There isn’t a single internet user out there who hasn’t come across an online petition at least once. You read a news article or scroll through social media and you’re bound to stumble across an online petition that prompts your contact details and the click of a button, which oftentimes redirects you to a payment page where you can donate to the cause.
The momentum of sharing on the internet is unmatched, and certainly beats the ‘old days’ of standing outside stores and asking passers-by for their signatures. Within a matter of days, organisations can achieve remarkable results, especially if their petition goes viral.
A great example of a petition that incited change is Change.org’s Justice for George Floyd.
It was started by a 15-year old, and racked up a whopping almost 20 million(!!) signatures, which, subsequently, not only led to the conviction of his aggressors, but also put the spotlight on the need for racial justice in the United States and worldwide. It didn’t end here. It cascaded into the creation of more petitions for other victims of police brutality including Breonna Taylor, Elijah McClain and, more recently, Daunte Wright.
Although they may, to some, be seen as a ‘lazy’ way to create change, petitions give people easier accessibility towards making a change, where they may not necessarily get involved at all if there was significant action asked of them. In a convenience-driven world, making meaningful tasks as simple as possible for anyone with an internet connection is a brilliant tactic for creating waves.
Conflict ignites action. The dislike button is used much more than all other automatic feedbacks except the like. This is a clear reflection of how digital is polarizing. How many times did you hit dislike in the last year? A signature can save you rage and ensure that your digital interactions insight change, instead of just making a complaint.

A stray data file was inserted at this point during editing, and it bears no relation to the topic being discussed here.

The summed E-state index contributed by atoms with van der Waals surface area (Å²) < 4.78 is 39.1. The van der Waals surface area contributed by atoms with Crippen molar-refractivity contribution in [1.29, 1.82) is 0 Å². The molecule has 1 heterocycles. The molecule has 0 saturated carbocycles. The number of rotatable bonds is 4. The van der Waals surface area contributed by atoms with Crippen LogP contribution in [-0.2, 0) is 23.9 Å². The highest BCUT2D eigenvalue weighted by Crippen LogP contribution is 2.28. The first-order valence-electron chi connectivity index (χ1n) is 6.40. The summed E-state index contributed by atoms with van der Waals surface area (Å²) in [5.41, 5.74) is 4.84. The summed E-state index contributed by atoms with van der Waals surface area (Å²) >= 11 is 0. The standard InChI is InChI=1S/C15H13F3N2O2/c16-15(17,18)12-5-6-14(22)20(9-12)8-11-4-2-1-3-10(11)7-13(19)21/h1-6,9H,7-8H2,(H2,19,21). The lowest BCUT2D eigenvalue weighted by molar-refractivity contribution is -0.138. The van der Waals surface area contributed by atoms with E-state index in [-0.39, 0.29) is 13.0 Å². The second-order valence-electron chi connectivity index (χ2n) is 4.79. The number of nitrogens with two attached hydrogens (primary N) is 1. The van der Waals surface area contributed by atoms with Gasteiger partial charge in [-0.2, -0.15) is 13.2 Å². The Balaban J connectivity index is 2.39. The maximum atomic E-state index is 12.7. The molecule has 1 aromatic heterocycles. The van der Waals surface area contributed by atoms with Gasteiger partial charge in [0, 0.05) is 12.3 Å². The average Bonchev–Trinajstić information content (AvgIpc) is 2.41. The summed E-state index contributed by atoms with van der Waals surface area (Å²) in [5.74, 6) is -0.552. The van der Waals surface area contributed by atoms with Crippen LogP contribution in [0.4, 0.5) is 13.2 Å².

Causes and signature-based campaigns raise a big flag to politicians; if you hit a million signatures, politicians MUST listen!
Does this mean that signing petitions can actually save the world?
While petitions can be used for great change in the name of good, as with anything on the internet, you have to have to use your head and do some research first. You’re giving away your information willingly, and perhaps donating some money, if you feel so inclined – you’ll want to know you can trust the source and be sure that it is legitimate.
While not every petition is going to yield major results, we have some seen some undeniable results. A petition with enough signatures could potentially sway powerful decision-makers if there is significant public interest, encourage the media to shed light on the subject and spread awareness, or simply raise money towards a worthy cause.
Is my signature enough?
A signature on a petition may help assume the position to set off the first domino, but as always, the action of many hands will always win above the words of the masses. You can’t be calling yourself an activist simply by clicking a button in your cushy coffee shop – that’s not what’s going to save the whales.
Sign the petition, YES (because it has great potential!), but do something; even if it may seem insignificant. There are 7.9 billion people on our planet. If even a fraction of those made a small, seemingly insignificant change to be better for our earth every day, that’s a lot of action.